LEXINGTON, Ky. (WKYT) – The Lexington Fire Department celebrates 150 years of serving our community in September.
The first responders are constantly answering our calls and responding to emergencies, but that can take a toll especially when it comes to mental health.
“You know, for 150 years we’ve had a culture of: ‘That’s what we get paid to do, go out and do it. Suck it up.’ That whole mentality of what our job entails,” said Andy Carter, peer support coordinator for the Lexington Fire Department. “When you call us, you don’t want us crying in the middle of your emergency. So, during that emergency, it’s our job to fix it.”
In the moment, that’s exactly what we need, but what about when that moment is over? For many of us, that moment will be a once in a lifetime kind of event. For first responders, it’s just another moment in a lifetime of these events.
“We do get paid to see that stuff, but it’s also a passion of ours to help people,” Carter said. “What we don’t get paid to do is deal with it for the rest of our lives.”
Carter’s team was formed in February to support the mental health of firefighters.
“If I had a broken leg I wouldn’t walk around with a broken leg and act like everything is fine,” Carter said. “I would tell people my leg is broken and I need to get it fixed. So, why aren’t we doing that with mental health.”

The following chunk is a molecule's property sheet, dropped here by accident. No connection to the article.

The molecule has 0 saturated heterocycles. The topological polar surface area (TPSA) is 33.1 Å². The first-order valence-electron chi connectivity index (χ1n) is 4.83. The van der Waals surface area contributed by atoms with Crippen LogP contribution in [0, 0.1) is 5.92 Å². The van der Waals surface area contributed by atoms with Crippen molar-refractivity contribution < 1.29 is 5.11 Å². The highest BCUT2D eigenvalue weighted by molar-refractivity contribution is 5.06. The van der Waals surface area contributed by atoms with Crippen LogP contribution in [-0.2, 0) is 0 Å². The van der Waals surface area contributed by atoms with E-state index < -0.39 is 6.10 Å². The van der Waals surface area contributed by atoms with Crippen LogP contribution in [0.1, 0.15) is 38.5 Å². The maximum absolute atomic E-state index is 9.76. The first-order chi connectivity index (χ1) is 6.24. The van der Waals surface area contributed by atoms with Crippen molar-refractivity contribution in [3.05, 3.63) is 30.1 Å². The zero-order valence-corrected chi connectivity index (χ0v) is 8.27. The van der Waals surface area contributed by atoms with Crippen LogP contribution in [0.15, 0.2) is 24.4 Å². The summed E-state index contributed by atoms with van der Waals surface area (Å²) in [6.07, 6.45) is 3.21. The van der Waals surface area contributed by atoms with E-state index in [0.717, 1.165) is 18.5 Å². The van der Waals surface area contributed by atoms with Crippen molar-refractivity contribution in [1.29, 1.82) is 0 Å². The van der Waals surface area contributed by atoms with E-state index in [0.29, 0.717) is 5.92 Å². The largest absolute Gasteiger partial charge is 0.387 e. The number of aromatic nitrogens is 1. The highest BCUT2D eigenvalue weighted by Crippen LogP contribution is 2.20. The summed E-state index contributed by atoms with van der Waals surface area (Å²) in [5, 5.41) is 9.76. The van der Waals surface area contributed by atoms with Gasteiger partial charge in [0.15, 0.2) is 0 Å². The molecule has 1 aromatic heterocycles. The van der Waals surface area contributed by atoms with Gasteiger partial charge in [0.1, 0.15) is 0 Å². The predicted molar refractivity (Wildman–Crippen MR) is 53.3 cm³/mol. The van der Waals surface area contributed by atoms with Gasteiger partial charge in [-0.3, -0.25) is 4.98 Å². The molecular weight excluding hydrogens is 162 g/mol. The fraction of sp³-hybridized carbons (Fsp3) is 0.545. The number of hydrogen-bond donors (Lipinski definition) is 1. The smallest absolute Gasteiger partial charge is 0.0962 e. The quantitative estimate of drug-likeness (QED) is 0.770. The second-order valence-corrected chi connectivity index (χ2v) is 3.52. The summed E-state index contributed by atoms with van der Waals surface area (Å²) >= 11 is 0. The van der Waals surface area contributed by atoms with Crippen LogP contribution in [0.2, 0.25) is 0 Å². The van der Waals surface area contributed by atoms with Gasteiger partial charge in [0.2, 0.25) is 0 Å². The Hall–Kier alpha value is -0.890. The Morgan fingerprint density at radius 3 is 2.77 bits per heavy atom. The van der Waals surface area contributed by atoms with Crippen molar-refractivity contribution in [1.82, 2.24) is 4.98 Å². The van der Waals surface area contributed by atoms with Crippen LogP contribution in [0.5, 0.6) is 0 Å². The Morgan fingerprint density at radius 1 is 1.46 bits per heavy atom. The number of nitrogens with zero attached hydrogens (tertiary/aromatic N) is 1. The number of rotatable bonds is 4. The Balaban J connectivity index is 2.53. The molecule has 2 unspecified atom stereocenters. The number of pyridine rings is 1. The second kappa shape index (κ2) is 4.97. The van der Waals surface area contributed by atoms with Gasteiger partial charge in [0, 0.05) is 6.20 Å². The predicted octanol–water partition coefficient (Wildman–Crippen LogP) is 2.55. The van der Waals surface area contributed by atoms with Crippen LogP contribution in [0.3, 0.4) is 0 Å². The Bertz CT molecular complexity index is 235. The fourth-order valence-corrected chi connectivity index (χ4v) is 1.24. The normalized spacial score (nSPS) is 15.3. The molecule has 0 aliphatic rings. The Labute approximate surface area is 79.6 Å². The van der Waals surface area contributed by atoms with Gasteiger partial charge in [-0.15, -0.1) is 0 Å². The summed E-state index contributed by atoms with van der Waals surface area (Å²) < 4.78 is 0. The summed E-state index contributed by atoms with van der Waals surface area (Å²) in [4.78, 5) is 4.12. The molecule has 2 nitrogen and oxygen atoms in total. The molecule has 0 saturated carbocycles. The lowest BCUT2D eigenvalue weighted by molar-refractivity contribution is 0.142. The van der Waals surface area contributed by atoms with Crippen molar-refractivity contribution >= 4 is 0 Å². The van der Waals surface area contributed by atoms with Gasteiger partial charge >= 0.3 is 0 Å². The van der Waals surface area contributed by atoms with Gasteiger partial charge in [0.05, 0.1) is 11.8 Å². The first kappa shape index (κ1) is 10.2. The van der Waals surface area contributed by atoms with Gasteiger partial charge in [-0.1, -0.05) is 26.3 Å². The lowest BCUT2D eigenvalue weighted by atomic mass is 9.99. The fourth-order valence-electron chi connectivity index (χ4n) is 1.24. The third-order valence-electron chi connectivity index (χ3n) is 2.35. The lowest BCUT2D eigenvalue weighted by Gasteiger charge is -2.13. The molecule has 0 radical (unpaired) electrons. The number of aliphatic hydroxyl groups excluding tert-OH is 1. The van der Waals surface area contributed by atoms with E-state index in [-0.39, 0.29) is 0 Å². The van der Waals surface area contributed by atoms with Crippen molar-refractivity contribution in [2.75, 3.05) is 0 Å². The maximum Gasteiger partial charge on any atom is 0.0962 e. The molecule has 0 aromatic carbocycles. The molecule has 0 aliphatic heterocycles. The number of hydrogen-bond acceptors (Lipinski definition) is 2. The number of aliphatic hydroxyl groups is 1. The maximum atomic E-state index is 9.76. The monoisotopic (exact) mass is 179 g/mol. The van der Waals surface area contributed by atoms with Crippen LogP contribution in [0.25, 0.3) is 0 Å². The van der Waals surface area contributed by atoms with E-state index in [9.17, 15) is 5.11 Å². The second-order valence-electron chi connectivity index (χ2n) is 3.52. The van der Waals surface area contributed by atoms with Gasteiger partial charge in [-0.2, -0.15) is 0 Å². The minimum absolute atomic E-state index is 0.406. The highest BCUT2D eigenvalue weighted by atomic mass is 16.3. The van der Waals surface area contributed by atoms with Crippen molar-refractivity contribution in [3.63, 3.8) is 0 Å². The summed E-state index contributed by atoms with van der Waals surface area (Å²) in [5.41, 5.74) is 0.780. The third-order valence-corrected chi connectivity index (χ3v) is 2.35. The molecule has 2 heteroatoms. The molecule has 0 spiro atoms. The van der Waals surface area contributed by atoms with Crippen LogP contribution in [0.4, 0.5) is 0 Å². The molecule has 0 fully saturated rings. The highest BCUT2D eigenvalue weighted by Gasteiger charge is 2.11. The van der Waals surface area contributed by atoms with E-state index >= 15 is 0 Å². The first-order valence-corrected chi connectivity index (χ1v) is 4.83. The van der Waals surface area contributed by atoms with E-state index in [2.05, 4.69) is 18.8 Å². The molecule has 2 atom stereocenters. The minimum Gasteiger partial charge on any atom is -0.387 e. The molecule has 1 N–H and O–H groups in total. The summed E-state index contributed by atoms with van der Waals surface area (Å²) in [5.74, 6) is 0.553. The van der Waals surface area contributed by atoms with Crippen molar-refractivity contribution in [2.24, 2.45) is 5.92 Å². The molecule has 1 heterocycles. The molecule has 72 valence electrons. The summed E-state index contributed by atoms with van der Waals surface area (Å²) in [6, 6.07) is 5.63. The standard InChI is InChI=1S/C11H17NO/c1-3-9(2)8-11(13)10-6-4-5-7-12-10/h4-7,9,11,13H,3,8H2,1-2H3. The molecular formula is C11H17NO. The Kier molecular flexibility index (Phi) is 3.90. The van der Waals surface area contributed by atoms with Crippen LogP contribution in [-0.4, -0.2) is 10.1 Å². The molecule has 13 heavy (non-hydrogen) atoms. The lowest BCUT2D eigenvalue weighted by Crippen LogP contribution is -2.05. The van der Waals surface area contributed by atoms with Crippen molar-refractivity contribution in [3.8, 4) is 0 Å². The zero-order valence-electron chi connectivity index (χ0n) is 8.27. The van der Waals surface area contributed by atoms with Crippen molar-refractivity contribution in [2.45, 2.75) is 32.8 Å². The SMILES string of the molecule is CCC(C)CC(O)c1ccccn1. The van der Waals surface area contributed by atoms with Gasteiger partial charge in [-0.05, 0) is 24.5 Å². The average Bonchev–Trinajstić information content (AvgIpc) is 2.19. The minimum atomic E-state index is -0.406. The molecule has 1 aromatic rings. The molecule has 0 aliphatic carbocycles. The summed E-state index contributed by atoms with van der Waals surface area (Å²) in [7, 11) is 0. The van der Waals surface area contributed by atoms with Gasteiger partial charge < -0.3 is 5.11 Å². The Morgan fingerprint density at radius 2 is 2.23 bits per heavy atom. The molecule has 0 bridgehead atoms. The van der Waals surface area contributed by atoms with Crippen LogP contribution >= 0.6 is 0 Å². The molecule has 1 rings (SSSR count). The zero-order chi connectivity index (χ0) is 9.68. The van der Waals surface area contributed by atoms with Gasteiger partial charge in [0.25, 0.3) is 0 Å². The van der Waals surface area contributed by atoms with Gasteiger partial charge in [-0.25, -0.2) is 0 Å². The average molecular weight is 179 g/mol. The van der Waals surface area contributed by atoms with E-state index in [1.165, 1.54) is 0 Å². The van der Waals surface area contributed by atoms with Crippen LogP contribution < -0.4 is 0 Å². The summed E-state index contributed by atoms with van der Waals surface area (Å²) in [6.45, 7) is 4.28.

A Florida State University survey found that nearly 47% of firefighters had reported that they had thought about suicide and the Journal of Occupational Health Psychology found that nearly 20% of firefighters and paramedics will develop post-traumatic stress disorder in their career.
Carter says to drop those numbers you need to break that stigma and it starts by having a conversation.
“That’s kind of our goal within peer support is to not diagnose people with depression, anxiety, but to be a gateway to say it’s okay,” Carter said. “You’ve seen somethings and done somethings that the normal citizen hasn’t had to do, and our job is to make that okay.”
Breaking that culture won’t come from the outside, according to Carter. It needs to come from inside the stations.
“I still make structure fires, I still make sick cases, I still make lift assists. I still try my best to respond to those runs because I’m a firefighter,” Carter said. “I happen to be the Peer Support Coordinator, but at the base of what I do, I’m a firefighter, and the only way that I think we can break that culture is by having one of us say, ‘It’s okay to not be okay.’”
Carter says the department and the city also have programs for counseling and therapy available to firefighters and their families.